Babylon struggle a character faces against an outside force”.

Babylon Revisited is a short story written by F. Scott
Fitzgerald. It is set in the year after the stock market crash of 1929, simply
after what Fitzgerald called the Jazz Age. This short story shows several
references to the Great Depression, and how Charlie Wales, the main character,
had to adapt his entire life to it. Although the focus of the story seems to
surround our main character Charlie, much of it, rests on the author’s own
experiences alongside his struggles with internal and external conflicts.  According to literary devices.net, “In
fiction, ‘internal conflict’ refers to a
character’s internal struggle. A character might struggle with an
emotional problem such as fear of intimacy or abandonment. However, external
conflict is the struggle a character faces against an outside force”. Babylon
Revisited will be analyzed with the lens of New Historicism. It is a form
of literary theory whose goal is to understand intellectual history
through literature, and literature through its cultural context hence allowing
us to recognize the meaning of these particular conflicts as it helps us
understand the real outcome of the story and how Charles reflects Fitzgerald’s
in every way.  

Charlie Wales, the
main character in “Babylon Revisited,” is an image of Fitzgerald and
the life that he lived in the roaring twenties, but the sympathy that
Fitzgerald’s writing seems to presume is as shallow as Charlie’s giving up
alcohol. The bond between Fitzgerald and Charlie Wales, however, is not as
shallow as the contempt that Fitzgerald holds for the life that both he and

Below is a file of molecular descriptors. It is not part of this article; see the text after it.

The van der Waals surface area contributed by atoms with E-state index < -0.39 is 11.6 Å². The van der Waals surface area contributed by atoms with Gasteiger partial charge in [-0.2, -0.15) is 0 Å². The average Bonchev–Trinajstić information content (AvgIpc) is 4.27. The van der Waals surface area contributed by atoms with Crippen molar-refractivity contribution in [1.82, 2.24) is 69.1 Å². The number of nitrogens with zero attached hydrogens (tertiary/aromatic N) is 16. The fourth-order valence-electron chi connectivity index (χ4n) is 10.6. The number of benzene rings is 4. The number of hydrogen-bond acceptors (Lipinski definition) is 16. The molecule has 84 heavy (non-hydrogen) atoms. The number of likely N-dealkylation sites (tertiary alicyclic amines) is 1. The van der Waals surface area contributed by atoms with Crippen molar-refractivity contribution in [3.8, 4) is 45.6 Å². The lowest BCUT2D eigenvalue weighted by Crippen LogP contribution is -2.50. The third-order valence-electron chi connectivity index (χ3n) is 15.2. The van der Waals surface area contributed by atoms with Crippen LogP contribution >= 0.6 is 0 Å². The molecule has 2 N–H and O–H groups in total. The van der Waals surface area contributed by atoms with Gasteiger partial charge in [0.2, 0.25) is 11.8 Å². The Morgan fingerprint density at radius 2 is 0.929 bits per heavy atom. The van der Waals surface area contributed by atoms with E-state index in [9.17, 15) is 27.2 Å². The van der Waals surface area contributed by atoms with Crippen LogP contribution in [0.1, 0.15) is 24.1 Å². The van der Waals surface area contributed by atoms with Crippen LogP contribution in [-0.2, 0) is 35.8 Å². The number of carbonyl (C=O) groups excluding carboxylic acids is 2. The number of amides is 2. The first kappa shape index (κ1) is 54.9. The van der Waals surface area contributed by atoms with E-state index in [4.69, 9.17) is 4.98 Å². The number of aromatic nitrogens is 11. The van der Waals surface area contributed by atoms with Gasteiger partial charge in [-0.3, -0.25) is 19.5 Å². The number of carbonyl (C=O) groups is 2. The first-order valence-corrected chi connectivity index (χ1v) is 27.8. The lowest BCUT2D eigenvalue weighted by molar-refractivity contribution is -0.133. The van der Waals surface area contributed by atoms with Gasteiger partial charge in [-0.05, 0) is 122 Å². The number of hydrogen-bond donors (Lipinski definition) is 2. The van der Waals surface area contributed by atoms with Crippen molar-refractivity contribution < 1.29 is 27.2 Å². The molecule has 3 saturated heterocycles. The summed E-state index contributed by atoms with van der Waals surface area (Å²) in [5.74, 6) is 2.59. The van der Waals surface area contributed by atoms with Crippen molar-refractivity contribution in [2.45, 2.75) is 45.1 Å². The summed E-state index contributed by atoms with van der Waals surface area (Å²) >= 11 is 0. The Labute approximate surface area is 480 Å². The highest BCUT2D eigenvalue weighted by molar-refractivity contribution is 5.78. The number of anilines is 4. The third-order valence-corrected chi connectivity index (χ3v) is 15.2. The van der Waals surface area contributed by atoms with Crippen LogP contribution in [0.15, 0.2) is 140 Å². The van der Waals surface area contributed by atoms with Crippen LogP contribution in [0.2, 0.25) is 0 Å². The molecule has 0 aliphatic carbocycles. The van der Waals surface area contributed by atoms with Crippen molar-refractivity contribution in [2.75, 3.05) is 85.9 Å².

Charlie experienced: both Charlie and Fitzgerald experience financial success,
suffering marriages, and alcoholism. Through the narration of Charlie’s past
and his conversations with various characters in “Babylon Revisited,”
it is explained that Charlie became somewhat wealthy in the boom of the 1920s
and spent it frivolously. Charlie and Helen Wales enjoyed a carefree life full
of parties, plays, and other functions of high society in which they paid exorbitant
amounts of money to every person that they dealt with, where Charlie remembers
“thousand-franc notes given to an orchestra for playing a single number,
hundred-franc notes tossed to a doorman for calling a cab.” Charlie and
Helen enjoyed their wealth in an extremely materialistic way, not paying regard
to the things that really matter to them. According to Shmoop.com, Similarly, “M.J.
Bruccoli writes that “Scott and Zelda Fitzgerald did spend money faster
than he earned it” and that Fitzgerald was “unable to manage his own
finances.” Lacking concern that Charlie and Fitzgerald have over their own
financial estates creates an evident bond between the two”. In “Babylon
Revisited,” the night that Charlie locked Helen out of the house he had